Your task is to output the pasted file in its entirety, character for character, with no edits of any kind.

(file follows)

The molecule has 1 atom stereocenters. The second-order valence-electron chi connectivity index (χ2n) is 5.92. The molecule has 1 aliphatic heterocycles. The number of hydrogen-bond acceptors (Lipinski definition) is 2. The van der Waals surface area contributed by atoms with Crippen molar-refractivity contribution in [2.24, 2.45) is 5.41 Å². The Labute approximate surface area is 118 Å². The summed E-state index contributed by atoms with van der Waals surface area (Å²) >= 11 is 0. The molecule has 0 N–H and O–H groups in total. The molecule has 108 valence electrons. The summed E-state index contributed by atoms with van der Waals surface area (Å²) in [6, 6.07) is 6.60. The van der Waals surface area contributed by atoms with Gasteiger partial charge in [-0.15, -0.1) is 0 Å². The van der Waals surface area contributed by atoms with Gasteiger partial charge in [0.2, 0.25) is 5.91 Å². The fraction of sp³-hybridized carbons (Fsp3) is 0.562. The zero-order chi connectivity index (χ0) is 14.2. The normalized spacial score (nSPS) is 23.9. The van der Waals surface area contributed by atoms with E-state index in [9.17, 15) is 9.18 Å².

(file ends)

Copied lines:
The molecule has 1 atom stereocenters. The second-order valence-electron chi connectivity index (χ2n) is 5.92. The molecule has 1 aliphatic heterocycles. The number of hydrogen-bond acceptors (Lipinski definition) is 2. The van der Waals surface area contributed by atoms with Crippen molar-refractivity contribution in [2.24, 2.45) is 5.41 Å². The Labute approximate surface area is 118 Å². The summed E-state index contributed by atoms with van der Waals surface area (Å²) >= 11 is 0. The molecule has 0 N–H and O–H groups in total. The molecule has 108 valence electrons. The summed E-state index contributed by atoms with van der Waals surface area (Å²) in [6, 6.07) is 6.60. The van der Waals surface area contributed by atoms with Gasteiger partial charge in [-0.15, -0.1) is 0 Å². The van der Waals surface area contributed by atoms with Gasteiger partial charge in [0.2, 0.25) is 5.91 Å². The fraction of sp³-hybridized carbons (Fsp3) is 0.562. The zero-order chi connectivity index (χ0) is 14.2. The normalized spacial score (nSPS) is 23.9. The van der Waals surface area contributed by atoms with E-state index in [9.17, 15) is 9.18 Å².